Earnest: To qualify, you must be a U.S. citizen or possess a 10-year (non-conditional) Permanent Resident Card, reside in a state Earnest lends in, and satisfy our minimum eligibility criteria. You may find more information on loan eligibility here: https://www.earnest.com/eligibility. Not all applicants will be approved for a loan, and not all applicants qualify for the lowest rate. Approval and interest rate depend on the review of a complete application.
Earnest’s fixed-rate loan rates range from 3.89% APR (with autopay) to 7.89% APR (with autopay). Variable rate loan rates range from 2.50% APR (with autopay) to 7.27% APR (with autopay). For variable rate loans, although the interest rate will vary after you are approved, the interest rate will never exceed 8.95% for loan terms of 10 years or less. For loan terms of 10 to 15 years, the interest rate will never exceed 9.95%. For loan terms over 15 years, the interest rate will never exceed 11.95% (the maximum rates for these loans). Earnest variable interest rate loans are based on a publicly available index, the one month London Interbank Offered Rate (LIBOR). Your rate will be calculated each month by adding a margin between 0.26% and 5.03% to the one month LIBOR. The rate will not increase more than once per month. Earnest rate ranges are current as of April 23, 2019 and are subject to change based on market conditions and borrower eligibility.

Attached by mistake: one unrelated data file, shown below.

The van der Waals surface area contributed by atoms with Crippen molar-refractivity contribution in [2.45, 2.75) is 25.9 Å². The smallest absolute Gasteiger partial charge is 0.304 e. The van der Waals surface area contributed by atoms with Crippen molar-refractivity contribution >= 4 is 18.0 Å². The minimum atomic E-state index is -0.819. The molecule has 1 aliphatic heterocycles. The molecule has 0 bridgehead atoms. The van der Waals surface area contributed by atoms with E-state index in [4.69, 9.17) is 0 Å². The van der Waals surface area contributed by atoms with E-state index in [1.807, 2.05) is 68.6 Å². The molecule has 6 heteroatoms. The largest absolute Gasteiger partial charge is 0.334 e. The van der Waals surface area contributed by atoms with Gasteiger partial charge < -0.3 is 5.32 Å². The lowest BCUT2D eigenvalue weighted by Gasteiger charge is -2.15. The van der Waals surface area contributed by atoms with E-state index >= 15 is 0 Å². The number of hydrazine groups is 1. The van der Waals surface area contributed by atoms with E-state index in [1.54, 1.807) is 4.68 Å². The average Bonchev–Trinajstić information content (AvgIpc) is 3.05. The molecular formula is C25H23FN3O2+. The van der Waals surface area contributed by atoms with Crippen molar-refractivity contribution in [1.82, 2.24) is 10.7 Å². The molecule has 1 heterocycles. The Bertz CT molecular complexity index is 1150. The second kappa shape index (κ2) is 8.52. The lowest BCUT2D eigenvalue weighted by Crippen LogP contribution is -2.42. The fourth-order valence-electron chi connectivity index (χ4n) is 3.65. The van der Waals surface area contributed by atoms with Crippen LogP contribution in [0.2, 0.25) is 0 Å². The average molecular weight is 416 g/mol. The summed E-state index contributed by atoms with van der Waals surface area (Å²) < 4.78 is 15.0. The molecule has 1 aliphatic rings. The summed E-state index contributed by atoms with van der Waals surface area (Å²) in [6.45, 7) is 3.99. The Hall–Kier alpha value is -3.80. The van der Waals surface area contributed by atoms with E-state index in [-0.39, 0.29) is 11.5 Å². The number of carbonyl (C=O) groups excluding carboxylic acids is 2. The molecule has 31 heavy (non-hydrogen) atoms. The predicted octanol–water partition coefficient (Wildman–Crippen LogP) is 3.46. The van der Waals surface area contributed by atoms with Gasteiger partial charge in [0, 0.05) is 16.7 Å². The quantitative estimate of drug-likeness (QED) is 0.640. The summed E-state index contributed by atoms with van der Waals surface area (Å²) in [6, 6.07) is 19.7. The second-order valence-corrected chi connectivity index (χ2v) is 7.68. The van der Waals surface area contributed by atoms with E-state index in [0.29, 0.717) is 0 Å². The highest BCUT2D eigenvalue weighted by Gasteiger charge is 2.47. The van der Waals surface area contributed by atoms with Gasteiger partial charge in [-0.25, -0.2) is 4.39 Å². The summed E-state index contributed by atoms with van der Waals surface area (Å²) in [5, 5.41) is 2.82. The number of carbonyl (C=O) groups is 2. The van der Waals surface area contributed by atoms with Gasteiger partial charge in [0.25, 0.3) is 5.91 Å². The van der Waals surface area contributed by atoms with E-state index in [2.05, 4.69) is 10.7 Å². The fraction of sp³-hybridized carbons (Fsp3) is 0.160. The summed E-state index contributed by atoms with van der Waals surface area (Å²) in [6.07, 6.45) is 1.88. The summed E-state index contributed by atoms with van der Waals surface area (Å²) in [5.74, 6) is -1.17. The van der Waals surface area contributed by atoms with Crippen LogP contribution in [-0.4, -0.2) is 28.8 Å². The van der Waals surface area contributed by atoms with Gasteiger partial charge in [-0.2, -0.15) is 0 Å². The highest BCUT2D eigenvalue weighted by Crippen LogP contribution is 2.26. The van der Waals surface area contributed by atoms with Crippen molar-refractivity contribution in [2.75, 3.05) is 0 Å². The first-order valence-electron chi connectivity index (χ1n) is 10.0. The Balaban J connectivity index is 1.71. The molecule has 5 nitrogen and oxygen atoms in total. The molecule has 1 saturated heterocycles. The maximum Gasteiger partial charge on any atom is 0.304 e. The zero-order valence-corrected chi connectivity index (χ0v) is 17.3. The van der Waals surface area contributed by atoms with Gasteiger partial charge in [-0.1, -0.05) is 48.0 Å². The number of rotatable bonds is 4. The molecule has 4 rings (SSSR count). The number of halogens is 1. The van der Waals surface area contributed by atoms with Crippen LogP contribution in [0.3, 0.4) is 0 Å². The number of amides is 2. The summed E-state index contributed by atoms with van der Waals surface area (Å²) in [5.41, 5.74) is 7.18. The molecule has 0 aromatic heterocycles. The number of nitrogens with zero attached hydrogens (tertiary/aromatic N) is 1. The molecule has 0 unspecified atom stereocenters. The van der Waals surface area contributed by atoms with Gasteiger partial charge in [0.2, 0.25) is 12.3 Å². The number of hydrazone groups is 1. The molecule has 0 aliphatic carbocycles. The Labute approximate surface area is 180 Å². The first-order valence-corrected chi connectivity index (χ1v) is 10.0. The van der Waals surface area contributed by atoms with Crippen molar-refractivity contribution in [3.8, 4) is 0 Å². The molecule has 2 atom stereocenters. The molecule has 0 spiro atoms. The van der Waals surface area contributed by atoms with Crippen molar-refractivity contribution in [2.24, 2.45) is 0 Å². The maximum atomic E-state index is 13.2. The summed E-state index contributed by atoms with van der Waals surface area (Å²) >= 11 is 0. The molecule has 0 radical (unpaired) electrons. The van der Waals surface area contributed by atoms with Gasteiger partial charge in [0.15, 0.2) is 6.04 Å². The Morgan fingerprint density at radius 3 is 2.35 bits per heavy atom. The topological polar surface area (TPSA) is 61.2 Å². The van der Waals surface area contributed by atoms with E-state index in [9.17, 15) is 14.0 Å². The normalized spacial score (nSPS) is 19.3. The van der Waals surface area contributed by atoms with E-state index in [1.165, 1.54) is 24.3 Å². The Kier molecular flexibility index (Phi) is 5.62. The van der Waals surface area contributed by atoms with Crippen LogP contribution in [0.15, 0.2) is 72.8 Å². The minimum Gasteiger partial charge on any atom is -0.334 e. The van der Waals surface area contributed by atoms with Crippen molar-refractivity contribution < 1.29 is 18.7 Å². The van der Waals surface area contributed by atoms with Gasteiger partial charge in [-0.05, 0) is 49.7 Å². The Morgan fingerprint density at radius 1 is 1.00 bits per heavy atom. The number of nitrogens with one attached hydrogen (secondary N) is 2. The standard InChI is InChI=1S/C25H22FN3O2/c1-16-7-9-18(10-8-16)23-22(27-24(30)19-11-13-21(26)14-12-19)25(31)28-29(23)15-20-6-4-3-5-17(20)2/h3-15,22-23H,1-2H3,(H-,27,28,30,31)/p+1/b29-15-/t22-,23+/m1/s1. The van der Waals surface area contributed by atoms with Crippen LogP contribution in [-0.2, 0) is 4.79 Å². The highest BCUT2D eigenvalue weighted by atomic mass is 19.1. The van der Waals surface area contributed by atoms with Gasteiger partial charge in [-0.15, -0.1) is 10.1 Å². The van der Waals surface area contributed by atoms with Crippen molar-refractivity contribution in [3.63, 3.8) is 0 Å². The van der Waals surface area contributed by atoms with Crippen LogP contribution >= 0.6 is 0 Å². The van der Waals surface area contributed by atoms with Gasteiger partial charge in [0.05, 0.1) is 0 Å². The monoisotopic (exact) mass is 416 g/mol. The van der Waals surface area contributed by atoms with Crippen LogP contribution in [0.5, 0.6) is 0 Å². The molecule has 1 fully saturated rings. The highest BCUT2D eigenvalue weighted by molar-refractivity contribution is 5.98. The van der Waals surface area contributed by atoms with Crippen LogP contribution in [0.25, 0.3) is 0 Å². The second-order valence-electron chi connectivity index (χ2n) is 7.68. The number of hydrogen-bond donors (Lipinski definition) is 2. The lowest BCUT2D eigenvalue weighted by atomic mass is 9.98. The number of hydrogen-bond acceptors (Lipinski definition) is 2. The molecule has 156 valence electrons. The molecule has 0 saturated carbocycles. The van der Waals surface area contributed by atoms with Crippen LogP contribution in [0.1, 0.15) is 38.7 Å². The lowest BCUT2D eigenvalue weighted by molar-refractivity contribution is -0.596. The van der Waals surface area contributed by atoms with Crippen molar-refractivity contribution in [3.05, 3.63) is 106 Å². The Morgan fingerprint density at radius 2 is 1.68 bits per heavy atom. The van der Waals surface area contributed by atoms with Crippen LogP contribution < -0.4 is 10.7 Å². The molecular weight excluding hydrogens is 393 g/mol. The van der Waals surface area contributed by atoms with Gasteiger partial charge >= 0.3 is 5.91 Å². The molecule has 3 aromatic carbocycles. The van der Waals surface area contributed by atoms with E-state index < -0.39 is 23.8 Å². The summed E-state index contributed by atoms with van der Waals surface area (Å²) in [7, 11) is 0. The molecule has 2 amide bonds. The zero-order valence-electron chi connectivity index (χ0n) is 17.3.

Auto Pay Discount: If you make monthly principal and interest payments by an automatic, monthly deduction from a savings or checking account, your rate will be reduced by one quarter of one percent (0.25%) for so long as you continue to make automatic, electronic monthly payments. This benefit is suspended during periods of deferment and forbearance.
The information provided on this page is updated as of 04/23/19. Earnest reserves the right to change, pause, or terminate product offerings at any time without notice.
Earnest loans are originated by Earnest Operations LLC. California Finance Lender License 6054788. NMLS # 1204917. Earnest Operations LLC is located at 303 2nd Street, Suite 401N, San Francisco, CA 94107. Terms and Conditions apply. Visit https://www.earnest.com/terms-of-service, e-mail us at email@example.com, or call 888-601-2801 for more information on our student loan refinance product.